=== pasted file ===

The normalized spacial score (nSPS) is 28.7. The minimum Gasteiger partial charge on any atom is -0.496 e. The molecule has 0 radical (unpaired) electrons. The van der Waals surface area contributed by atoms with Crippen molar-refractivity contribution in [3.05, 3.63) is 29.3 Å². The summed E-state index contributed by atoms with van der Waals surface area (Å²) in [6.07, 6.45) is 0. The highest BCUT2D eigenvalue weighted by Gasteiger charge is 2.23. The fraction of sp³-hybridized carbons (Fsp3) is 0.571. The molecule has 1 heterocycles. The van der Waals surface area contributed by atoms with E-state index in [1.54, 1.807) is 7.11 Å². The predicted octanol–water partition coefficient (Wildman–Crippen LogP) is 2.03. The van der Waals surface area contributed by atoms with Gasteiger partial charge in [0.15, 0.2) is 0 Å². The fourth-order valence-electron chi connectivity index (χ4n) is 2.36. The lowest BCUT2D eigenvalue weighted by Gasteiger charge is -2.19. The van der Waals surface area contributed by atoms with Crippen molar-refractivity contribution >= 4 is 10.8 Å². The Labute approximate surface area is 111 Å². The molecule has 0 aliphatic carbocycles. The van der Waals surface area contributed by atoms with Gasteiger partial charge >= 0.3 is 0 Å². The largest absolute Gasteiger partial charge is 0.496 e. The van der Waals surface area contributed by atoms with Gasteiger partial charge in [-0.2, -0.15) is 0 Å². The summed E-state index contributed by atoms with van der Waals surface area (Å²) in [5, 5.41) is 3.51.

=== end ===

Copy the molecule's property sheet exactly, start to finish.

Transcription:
The normalized spacial score (nSPS) is 28.7. The minimum Gasteiger partial charge on any atom is -0.496 e. The molecule has 0 radical (unpaired) electrons. The van der Waals surface area contributed by atoms with Crippen molar-refractivity contribution in [3.05, 3.63) is 29.3 Å². The summed E-state index contributed by atoms with van der Waals surface area (Å²) in [6.07, 6.45) is 0. The highest BCUT2D eigenvalue weighted by Gasteiger charge is 2.23. The fraction of sp³-hybridized carbons (Fsp3) is 0.571. The molecule has 1 heterocycles. The van der Waals surface area contributed by atoms with E-state index in [1.54, 1.807) is 7.11 Å². The predicted octanol–water partition coefficient (Wildman–Crippen LogP) is 2.03. The van der Waals surface area contributed by atoms with Gasteiger partial charge in [0.15, 0.2) is 0 Å². The fourth-order valence-electron chi connectivity index (χ4n) is 2.36. The lowest BCUT2D eigenvalue weighted by Gasteiger charge is -2.19. The van der Waals surface area contributed by atoms with Crippen molar-refractivity contribution >= 4 is 10.8 Å². The Labute approximate surface area is 111 Å². The molecule has 0 aliphatic carbocycles. The van der Waals surface area contributed by atoms with Gasteiger partial charge >= 0.3 is 0 Å². The largest absolute Gasteiger partial charge is 0.496 e. The van der Waals surface area contributed by atoms with Gasteiger partial charge in [-0.2, -0.15) is 0 Å². The summed E-state index contributed by atoms with van der Waals surface area (Å²) in [5, 5.41) is 3.51.